Scriptwise, a revenge drama featuring fast cars and criminals could remind of, say, the Fast And Furious series of Hollywood. If the Lost Bullet films have managed to craft a distinct space removed from the successful Vin Diesel franchise it is because Lenoir and Pierret render the drama a gritty realistic edge, visually as well as in terms of the violence that goes on. Without hampering pace or getting in the way of the action-adventure, the script of Lost Bullet 2, like its predecessor, tries accommodating an undercurrent hint of socio-political realities in terms of ethnicity and class while visualising its characters and backdrop. Corruption within the system is cleverly highlighted, too, while setting up twists in the screenplay. You spot a dystopic restlessness as Lino and his modified car get down to the business of chase ‘n stunts – it’s all very Mad Max in complexion but quite uncomplicated and inherently too French in imagination to be a copy of the cult Hollywood series.
The affect, however, is middling. Pierret’s direction is mainly focused on maintaining a fast pace while setting up the irreverent action narrative. Lost Bullet 2 is meant to serve as the continuation of an ongoing storyline but the film could work as a standalone adventure, too (to wholly savour the sequel, though, ideally check out the first film before getting down to watching the sequel so as to not miss the context of the drama and the returning characters). Pierret’s approach is persistently about trying to set up a milieu for spectacular VFX-loaded thrills, especially car chases, in a bid to regale the loyal fan base the first film garnered. The outcome should keep franchise fans happy.
For a film that narrates a story based on one course of action – Lino’s retribution and bringing the villains to justice – Pierret uses the runtime of around 99 minutes to set up taut pace. Faithfully adhering to generic demands and never venturing out to set up something pathbreaking, the narrative manages to sustain viewer interest primarily by creating drama in individual scenes. The frequent long-drawn violence and car chases render an effect as if the film is being narrated in real time, although the approach tends to get monotonous after a while.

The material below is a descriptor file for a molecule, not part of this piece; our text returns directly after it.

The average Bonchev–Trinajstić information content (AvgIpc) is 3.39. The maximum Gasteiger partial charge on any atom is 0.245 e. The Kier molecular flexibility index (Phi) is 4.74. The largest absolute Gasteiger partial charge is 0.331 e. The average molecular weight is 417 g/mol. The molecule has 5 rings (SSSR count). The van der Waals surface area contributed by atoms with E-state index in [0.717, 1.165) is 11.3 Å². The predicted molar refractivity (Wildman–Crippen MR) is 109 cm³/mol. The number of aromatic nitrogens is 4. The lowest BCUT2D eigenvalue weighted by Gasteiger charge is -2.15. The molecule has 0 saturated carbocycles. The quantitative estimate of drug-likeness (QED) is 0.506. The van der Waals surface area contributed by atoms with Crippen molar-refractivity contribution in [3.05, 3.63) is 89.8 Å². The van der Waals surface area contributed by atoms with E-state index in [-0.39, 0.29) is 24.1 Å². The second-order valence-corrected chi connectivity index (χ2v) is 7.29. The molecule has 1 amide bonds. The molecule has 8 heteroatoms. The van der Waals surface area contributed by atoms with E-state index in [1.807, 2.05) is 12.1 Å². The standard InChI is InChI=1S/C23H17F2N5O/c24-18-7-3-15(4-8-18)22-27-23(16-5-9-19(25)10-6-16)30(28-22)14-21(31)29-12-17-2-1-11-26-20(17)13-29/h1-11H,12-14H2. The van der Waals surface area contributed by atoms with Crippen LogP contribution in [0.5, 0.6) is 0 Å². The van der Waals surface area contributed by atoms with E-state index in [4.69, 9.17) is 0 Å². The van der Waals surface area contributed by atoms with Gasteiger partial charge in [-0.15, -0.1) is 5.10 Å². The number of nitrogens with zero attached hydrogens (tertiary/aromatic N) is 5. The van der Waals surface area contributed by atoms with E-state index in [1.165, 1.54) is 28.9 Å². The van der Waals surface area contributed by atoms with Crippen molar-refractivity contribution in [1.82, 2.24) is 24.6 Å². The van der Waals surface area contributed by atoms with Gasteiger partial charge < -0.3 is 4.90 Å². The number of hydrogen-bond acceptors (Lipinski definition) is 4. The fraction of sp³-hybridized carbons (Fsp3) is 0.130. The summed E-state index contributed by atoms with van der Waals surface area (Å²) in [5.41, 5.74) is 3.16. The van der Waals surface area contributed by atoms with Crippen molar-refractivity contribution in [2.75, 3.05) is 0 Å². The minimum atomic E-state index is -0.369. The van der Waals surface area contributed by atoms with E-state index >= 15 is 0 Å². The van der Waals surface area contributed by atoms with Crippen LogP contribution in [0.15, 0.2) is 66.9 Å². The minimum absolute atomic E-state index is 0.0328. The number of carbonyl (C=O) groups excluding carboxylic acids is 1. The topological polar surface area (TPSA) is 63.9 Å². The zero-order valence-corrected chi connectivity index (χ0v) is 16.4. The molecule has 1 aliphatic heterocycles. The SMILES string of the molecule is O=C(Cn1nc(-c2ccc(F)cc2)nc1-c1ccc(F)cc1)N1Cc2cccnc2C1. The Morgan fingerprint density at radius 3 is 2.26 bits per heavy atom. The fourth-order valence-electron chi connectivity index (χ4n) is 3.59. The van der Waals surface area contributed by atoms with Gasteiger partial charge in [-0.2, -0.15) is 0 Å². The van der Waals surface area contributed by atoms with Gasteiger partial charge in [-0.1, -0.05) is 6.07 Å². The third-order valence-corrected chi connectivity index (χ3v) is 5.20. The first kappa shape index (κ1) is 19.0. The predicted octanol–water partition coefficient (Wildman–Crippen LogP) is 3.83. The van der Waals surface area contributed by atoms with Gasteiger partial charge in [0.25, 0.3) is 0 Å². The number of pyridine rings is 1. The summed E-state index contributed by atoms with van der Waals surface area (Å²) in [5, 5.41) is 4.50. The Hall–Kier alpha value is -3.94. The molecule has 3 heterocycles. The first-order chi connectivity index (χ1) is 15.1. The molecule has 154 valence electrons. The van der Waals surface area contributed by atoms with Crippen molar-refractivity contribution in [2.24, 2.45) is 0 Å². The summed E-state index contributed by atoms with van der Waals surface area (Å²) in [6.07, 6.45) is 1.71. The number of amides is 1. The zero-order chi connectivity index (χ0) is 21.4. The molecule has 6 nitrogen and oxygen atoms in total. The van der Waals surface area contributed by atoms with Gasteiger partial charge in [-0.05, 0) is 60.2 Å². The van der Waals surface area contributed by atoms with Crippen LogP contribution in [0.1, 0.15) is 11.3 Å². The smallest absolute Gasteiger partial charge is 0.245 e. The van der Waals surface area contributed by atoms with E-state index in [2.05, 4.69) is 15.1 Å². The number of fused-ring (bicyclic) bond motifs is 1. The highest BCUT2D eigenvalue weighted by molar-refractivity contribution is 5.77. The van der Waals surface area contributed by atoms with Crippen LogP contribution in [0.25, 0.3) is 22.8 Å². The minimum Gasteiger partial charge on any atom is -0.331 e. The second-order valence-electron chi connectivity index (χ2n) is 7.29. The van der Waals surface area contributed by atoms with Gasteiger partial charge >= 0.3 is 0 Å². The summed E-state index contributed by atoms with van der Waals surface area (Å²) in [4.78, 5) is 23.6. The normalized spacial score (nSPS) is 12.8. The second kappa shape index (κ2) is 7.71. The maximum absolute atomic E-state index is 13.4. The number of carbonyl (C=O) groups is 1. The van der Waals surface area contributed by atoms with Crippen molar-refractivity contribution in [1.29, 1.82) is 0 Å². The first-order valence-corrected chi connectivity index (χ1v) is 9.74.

Despite focus on a heavy thrill quotient that often borders on gore, director Pierret creates space for the odd emotional moments. Such scenes come as relief amidst the high dose of action but mostly add nothing to progress of the plot. The storyline gives the Lino-Julia relationship a formulaic twist. Since Lino is recklessly unapologetic while realising his revenge mission and Julia is a staunch lawkeeper, the screenplay accommodates drama that involves her chasing him in order to thwart his transgressions. Overall, the screenplay positions Stefi Celma’s Julia as the ‘good guy’ to Lino’s bad boy protagonist in the tale that follows a two-hero formulaic division where one lead actor idealistically stays within the limit of law while the other will go to any extent to realise what he wants.
Pierret’s direction is ably assisted by cutting-edge tech specs including cinematography (Morgan S. Dalibert) and editing (Sophie Fourdrinoy). Romain Trouillet’s background score aids the narrative sufficiently, too, blending generic notes with sounds of the street during the high-speed chases. Technically, Lost Bullet 2 is not as expensive as Hollywood fare of the genre but is stylishly sleek enough. Only, with a final scene that suggests Lino and company will surely hit the road a third time around, we hope for a few smarter twists in the tale along the way.
Original Language fr
Runtime 1 hr 38 min (98 min)
Genre Action, Crime, Thriller
Director Guillaume Pierret
Writer Guillaume Pierret
Actors Alban Lenoir, Stéfi Celma, Sébastien Lalanne
Production Company N/A
Sound Mix Dolby Surround 7.1
Aspect Ratio 2.35 : 1
Film Length N/A
Negative Format N/A
Cinematographic Process N/A
Printed Film Format N/A